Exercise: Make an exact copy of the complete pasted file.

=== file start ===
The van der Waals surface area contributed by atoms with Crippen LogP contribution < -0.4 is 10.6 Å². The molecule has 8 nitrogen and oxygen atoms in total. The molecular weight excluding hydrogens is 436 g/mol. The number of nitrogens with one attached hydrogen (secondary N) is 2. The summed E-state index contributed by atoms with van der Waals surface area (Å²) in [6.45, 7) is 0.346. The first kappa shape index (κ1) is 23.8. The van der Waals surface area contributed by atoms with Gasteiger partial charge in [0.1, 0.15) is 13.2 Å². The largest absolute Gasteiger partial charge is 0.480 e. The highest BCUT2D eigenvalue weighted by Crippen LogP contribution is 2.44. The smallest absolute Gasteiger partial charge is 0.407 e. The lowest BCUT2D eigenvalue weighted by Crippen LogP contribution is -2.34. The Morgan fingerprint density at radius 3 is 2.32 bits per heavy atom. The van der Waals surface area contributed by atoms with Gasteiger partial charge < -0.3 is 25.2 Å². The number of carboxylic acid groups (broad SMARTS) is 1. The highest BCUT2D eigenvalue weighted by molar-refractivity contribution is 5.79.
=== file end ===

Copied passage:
The van der Waals surface area contributed by atoms with Crippen LogP contribution < -0.4 is 10.6 Å². The molecule has 8 nitrogen and oxygen atoms in total. The molecular weight excluding hydrogens is 436 g/mol. The number of nitrogens with one attached hydrogen (secondary N) is 2. The summed E-state index contributed by atoms with van der Waals surface area (Å²) in [6.45, 7) is 0.346. The first kappa shape index (κ1) is 23.8. The van der Waals surface area contributed by atoms with Gasteiger partial charge in [0.1, 0.15) is 13.2 Å². The largest absolute Gasteiger partial charge is 0.480 e. The highest BCUT2D eigenvalue weighted by Crippen LogP contribution is 2.44. The smallest absolute Gasteiger partial charge is 0.407 e. The lowest BCUT2D eigenvalue weighted by Crippen LogP contribution is -2.34. The Morgan fingerprint density at radius 3 is 2.32 bits per heavy atom. The van der Waals surface area contributed by atoms with Gasteiger partial charge < -0.3 is 25.2 Å². The number of carboxylic acid groups (broad SMARTS) is 1. The highest BCUT2D eigenvalue weighted by molar-refractivity contribution is 5.79.